Progress CEO Phil Pead kicked off his firm’s Exchange 2013 developer symposium this week in a rainy but relaxed Boston, Massachusetts.
It’s tough for any CEO in this space to stand on any keynote stage and try to convey something genuinely new (or at least even mildly thought provoking) in the cloud application space… so did he pull it off?
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Mercifully perhaps, Pead used the words ‘unique’ and ‘game-changing’ very little when explaining his firm’s latest updates to its Progress Pacific platform-as-a-service.
If there is something appetizing worth salivating over here, it is the way Progress is trying to lay down its take on what makes a new disruptive cloud software application development process in line with the Pacific technology product group and tools.
An application assertion
The gospel according to Progress is:
Cloud-centric data-driven software application development must support workflows that align to Real Time Data (RTD) from dispirate sources, other SaaS entities, sensors and all other data points within the Internet of Things…
… and for developers, these workflows must work for mobile, on premise and hybrid apps where minimal coding is required such that the programmer is isolated (as much is as reasonable) from the complexity of middleware, APIs and drivers.
NOTE: That’s the CWDN two sentence version, not the Progress PR-lengthened version.
Phil Pead, president and CEO at Progress said, “Taking years to design, write and test code, is no longer tenable. Progress Pacific provides an intuitive, easy to use platform where the complexities of application development and data access are removed, enabling developers and businesses to simply focus on solving their market and business problems.”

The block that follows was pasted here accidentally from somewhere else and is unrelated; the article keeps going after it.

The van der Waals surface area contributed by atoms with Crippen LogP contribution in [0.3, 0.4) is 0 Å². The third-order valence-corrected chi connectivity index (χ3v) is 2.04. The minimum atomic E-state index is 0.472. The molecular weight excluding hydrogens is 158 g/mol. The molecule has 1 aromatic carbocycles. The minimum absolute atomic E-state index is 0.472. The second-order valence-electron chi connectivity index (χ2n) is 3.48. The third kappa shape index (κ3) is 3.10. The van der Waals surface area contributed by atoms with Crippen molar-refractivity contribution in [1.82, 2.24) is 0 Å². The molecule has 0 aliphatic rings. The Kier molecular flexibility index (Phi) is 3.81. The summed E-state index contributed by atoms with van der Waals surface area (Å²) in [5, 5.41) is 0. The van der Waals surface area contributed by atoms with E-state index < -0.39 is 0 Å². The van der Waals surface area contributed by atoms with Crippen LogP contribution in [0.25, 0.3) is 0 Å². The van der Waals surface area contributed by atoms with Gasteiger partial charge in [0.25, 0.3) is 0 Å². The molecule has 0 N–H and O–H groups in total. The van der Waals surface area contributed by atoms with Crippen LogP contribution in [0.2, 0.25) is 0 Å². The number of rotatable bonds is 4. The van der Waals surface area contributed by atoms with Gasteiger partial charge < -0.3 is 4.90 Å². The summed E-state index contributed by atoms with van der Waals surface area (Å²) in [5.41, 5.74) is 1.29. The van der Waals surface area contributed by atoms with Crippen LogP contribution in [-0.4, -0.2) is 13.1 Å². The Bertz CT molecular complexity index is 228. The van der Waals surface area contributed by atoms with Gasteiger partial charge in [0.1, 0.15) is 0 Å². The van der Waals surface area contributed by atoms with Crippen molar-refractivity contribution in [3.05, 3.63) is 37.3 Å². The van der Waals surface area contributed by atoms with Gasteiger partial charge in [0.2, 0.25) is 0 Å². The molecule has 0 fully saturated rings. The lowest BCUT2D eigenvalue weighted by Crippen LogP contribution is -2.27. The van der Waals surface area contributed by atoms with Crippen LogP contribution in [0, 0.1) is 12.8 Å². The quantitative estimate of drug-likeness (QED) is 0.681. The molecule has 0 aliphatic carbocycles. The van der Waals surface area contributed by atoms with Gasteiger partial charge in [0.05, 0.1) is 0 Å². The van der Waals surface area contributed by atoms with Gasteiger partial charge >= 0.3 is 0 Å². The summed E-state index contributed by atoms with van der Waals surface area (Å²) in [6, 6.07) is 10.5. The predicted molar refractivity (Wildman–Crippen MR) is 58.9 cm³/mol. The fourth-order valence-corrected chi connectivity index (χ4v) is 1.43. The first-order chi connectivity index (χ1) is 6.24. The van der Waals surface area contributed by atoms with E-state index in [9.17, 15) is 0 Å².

Pead goes further to explain that Pacific places programmer capabilities in one place to maximise productivity for faster implementation through easier workflows, business logic and data integration.
Apps with built-in real-time access to disparate SaaS, relational database, big data, social, CRM & ERP systems can be developed with one connection using the Pacific rapid application development (RAD) technology and the Pacific data connectivity service.
“Flexible deployment options exist for secure, scalable, multi-tenant applications,” said Pead.
The Progress platform family also consists of the following streams:
DataDirect – integration, NoSQL integration, on premise integration, SaaS integration and big data support
Corticon – business rules
Rollbase – tenant management for working in multi-tenant environments, app templates and jumpstarts
NOTE: A new product previewed at the show called Progress Easyl is a patent pending new launch for self-service data integration with point and click usage functionality.
Progress is still a smaller point on the radar than some of the larger behemoth vendors, but it is a growing point, a larger point and an interesting point.
Plus, there’s something to be said for a vendor who stages an 800-attendee sized developer event but behaves like there are 4000-plus programmers in the audience. It might be “Progress who?” for some people still, but that response is diminishing.
For more extended analytically perceptive reading you can dig deep on “PaaS to the future at Progress Exchange 2013” by diginomica’s Jon Reed.